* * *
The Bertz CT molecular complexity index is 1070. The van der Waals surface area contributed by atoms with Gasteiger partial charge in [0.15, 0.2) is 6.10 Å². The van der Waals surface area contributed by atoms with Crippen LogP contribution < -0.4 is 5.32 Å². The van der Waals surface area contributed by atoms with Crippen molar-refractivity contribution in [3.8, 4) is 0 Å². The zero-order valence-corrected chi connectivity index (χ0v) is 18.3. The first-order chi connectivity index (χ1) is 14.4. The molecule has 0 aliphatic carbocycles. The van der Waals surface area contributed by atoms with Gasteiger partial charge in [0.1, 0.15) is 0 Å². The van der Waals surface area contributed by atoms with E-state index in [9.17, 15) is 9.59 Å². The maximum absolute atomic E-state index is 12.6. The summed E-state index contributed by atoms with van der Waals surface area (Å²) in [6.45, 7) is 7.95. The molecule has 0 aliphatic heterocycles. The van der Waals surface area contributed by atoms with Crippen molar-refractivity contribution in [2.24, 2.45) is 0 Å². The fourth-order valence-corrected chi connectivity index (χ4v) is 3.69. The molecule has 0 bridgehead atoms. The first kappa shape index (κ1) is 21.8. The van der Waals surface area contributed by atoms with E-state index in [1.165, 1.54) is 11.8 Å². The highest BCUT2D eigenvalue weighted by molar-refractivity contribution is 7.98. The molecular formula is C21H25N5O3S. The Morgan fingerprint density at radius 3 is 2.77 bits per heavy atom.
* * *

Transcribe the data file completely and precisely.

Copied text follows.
The Bertz CT molecular complexity index is 1070. The van der Waals surface area contributed by atoms with Gasteiger partial charge in [0.15, 0.2) is 6.10 Å². The van der Waals surface area contributed by atoms with Crippen LogP contribution < -0.4 is 5.32 Å². The van der Waals surface area contributed by atoms with Crippen molar-refractivity contribution in [3.8, 4) is 0 Å². The zero-order valence-corrected chi connectivity index (χ0v) is 18.3. The first-order chi connectivity index (χ1) is 14.4. The molecule has 0 aliphatic carbocycles. The van der Waals surface area contributed by atoms with Gasteiger partial charge in [0.1, 0.15) is 0 Å². The van der Waals surface area contributed by atoms with E-state index in [9.17, 15) is 9.59 Å². The maximum absolute atomic E-state index is 12.6. The summed E-state index contributed by atoms with van der Waals surface area (Å²) in [6.45, 7) is 7.95. The molecule has 0 aliphatic heterocycles. The van der Waals surface area contributed by atoms with Crippen molar-refractivity contribution in [2.24, 2.45) is 0 Å². The fourth-order valence-corrected chi connectivity index (χ4v) is 3.69. The molecule has 0 bridgehead atoms. The first kappa shape index (κ1) is 21.8. The van der Waals surface area contributed by atoms with E-state index in [1.165, 1.54) is 11.8 Å². The highest BCUT2D eigenvalue weighted by molar-refractivity contribution is 7.98. The molecular formula is C21H25N5O3S. The Morgan fingerprint density at radius 3 is 2.77 bits per heavy atom.